|Action||Amendments Regarding Use of Controversial or Sensitive Instructional Materials|
|Comment Period||Ends 1/15/2014|
As a parent, I understand the concerns of other parents in what their children study at school. Certainly it is the parent, not the school teacher, who is responsible for instilling values in the child. For that reason in my role as a teacher, I do not preach and do not use sensitive or objectionable material in my classroom. Furthermore, everything my students read has been and will remain open to parent comment. My lesson plans are posted weekly and include the titles of the reading. My textbook has been approved by the state, approved by our local school board, and made available to public review and comment before adoption. My textbook and any supplemental reading is open to review by any parent or guardian of my students. My door is open and my e-mail address distributed. When my students choose their own reading, my first and primary stipulation is that it not be something their parents would object to.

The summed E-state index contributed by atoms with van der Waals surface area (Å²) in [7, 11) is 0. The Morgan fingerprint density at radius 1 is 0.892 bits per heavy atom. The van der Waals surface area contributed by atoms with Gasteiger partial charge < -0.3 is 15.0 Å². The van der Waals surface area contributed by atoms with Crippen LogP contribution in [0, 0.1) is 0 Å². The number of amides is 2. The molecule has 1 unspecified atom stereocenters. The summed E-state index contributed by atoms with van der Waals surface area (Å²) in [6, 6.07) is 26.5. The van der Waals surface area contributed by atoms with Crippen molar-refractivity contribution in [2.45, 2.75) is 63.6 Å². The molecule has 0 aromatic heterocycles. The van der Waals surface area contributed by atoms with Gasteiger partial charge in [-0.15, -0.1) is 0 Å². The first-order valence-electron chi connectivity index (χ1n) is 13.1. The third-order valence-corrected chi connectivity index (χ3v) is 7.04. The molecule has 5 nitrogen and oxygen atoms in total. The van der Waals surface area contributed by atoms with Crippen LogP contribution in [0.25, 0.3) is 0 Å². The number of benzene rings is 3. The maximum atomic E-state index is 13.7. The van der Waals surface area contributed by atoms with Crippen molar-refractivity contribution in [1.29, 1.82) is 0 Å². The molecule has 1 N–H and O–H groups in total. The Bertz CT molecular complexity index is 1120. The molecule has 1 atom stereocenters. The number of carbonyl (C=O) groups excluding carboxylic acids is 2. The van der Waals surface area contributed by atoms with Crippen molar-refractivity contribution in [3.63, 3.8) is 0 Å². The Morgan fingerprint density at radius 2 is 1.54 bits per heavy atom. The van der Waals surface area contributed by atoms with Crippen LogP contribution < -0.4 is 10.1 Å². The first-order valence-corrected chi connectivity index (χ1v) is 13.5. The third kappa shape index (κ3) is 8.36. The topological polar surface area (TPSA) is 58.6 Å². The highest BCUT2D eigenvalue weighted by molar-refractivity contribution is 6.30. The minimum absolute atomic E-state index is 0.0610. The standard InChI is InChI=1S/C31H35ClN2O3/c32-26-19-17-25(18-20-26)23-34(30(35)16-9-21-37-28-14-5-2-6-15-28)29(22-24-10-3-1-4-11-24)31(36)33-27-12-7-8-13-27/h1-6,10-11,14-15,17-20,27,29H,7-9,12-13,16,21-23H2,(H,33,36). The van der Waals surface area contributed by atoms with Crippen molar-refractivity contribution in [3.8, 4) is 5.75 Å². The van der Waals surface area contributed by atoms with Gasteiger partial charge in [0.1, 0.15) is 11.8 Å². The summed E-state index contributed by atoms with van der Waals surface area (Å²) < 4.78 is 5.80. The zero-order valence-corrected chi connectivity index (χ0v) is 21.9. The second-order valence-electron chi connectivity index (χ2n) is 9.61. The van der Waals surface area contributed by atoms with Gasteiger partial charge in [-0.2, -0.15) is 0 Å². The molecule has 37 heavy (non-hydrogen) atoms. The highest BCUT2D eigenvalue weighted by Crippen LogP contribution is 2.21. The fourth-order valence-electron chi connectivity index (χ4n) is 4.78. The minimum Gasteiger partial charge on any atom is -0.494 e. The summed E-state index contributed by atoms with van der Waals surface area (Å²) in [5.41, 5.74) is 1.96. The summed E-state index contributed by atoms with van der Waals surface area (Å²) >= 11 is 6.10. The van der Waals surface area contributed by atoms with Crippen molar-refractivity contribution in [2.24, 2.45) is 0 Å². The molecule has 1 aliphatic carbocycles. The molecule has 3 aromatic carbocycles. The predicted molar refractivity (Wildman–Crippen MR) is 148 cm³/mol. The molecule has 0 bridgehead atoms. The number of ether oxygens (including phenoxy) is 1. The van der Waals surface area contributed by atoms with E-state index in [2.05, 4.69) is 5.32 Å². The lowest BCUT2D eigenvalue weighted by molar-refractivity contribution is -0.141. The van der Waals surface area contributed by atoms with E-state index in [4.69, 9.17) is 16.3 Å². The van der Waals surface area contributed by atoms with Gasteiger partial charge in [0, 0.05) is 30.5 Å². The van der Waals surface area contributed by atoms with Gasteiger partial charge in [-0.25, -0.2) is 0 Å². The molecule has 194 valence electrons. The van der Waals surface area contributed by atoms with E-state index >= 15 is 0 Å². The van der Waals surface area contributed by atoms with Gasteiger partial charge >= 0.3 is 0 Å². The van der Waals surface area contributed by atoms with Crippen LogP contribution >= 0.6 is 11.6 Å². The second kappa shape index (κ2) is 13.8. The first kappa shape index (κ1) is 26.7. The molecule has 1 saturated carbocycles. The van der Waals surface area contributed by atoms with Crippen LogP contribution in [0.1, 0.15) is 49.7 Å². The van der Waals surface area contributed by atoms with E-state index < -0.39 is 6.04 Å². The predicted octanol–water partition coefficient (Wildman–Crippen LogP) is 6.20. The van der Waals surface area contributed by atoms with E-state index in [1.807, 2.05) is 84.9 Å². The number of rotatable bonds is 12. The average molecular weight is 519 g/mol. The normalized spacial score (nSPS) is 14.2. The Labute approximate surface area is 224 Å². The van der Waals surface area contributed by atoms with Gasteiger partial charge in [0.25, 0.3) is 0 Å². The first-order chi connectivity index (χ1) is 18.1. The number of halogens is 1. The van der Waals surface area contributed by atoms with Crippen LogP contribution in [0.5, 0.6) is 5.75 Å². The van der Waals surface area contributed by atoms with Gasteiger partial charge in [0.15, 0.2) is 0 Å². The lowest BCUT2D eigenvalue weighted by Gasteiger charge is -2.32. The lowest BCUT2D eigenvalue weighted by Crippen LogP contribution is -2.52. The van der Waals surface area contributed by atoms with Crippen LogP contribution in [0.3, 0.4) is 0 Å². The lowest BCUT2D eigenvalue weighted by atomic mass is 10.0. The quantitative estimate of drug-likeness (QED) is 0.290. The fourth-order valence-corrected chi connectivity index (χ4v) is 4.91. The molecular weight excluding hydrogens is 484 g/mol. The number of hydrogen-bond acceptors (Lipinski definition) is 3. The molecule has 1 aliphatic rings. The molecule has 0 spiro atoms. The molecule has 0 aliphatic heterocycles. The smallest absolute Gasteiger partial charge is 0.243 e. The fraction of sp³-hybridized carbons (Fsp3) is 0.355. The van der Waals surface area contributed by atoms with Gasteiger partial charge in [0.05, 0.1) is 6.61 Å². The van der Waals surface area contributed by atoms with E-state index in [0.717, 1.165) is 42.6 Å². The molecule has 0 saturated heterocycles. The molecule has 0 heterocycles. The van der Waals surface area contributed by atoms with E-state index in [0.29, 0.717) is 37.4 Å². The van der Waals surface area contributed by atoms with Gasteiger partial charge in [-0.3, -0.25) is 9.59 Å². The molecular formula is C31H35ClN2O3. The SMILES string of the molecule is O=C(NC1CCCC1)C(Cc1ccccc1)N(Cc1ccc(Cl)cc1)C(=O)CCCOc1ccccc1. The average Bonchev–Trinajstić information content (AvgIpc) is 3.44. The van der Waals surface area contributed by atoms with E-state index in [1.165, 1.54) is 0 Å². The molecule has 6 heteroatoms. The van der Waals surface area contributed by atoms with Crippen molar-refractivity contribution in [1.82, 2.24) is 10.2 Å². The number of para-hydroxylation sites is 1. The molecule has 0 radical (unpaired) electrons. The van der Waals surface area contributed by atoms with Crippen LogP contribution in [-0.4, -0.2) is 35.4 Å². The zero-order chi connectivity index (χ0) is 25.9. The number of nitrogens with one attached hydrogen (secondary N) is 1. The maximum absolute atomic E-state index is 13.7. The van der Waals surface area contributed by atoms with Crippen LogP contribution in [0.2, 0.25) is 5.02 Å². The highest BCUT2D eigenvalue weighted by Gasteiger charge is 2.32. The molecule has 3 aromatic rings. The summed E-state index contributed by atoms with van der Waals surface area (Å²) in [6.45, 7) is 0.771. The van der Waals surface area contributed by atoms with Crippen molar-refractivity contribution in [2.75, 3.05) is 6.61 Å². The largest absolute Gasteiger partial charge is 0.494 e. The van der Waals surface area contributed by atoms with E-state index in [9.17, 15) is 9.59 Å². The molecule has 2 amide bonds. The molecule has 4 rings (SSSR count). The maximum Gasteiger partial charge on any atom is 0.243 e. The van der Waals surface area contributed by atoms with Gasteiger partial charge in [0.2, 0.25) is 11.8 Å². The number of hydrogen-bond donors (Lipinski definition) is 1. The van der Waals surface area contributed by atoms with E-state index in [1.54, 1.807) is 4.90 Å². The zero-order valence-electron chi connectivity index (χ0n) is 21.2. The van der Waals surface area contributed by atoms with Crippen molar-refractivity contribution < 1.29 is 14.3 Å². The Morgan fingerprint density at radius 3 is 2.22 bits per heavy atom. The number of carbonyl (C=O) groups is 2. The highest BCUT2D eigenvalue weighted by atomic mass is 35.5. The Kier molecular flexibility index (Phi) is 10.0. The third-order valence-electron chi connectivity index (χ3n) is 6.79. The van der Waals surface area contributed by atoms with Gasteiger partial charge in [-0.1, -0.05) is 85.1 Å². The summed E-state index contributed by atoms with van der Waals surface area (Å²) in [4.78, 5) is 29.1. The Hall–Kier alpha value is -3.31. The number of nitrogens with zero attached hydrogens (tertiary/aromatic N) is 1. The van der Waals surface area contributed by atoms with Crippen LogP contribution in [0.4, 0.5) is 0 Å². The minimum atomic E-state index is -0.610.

For those reasons, if this regulation is added, I will continue as I have and will not point to any sexually explicit or sensitive materials in my class because, in my opinion, there are none. In my opinion, Romeo and Juliet and The Scarlet Letter are not sexually explicit or sensitive. But what about parents who think those works are inappropriate? Will I be in violation of state law for not warning them about two adolescents kissing at a party? Will I be excoriated for not warning them about two adults who have an extramarital affair?
The language of this proposed regulation is far too broad and serves no necessary purpose. It should not be adopted.